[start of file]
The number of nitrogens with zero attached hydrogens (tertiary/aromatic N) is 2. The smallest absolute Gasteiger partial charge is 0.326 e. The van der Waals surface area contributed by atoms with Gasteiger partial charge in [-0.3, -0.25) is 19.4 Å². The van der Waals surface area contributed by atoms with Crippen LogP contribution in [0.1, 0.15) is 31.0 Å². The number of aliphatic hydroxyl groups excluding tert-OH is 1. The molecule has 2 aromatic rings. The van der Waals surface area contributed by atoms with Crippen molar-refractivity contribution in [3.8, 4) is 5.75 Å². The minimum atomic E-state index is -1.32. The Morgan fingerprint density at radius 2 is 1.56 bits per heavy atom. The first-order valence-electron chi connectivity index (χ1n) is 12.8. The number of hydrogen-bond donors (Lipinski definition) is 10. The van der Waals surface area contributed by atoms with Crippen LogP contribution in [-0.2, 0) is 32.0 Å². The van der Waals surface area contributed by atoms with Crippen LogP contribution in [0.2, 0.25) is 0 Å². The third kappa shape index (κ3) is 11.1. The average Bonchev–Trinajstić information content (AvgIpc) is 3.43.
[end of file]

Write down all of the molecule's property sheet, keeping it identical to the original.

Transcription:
The number of nitrogens with zero attached hydrogens (tertiary/aromatic N) is 2. The smallest absolute Gasteiger partial charge is 0.326 e. The van der Waals surface area contributed by atoms with Gasteiger partial charge in [-0.3, -0.25) is 19.4 Å². The van der Waals surface area contributed by atoms with Crippen LogP contribution in [0.1, 0.15) is 31.0 Å². The number of aliphatic hydroxyl groups excluding tert-OH is 1. The molecule has 2 aromatic rings. The van der Waals surface area contributed by atoms with Crippen molar-refractivity contribution in [3.8, 4) is 5.75 Å². The minimum atomic E-state index is -1.32. The Morgan fingerprint density at radius 2 is 1.56 bits per heavy atom. The first-order valence-electron chi connectivity index (χ1n) is 12.8. The number of hydrogen-bond donors (Lipinski definition) is 10. The van der Waals surface area contributed by atoms with Crippen LogP contribution in [-0.2, 0) is 32.0 Å². The van der Waals surface area contributed by atoms with Crippen LogP contribution in [0.2, 0.25) is 0 Å². The third kappa shape index (κ3) is 11.1. The average Bonchev–Trinajstić information content (AvgIpc) is 3.43.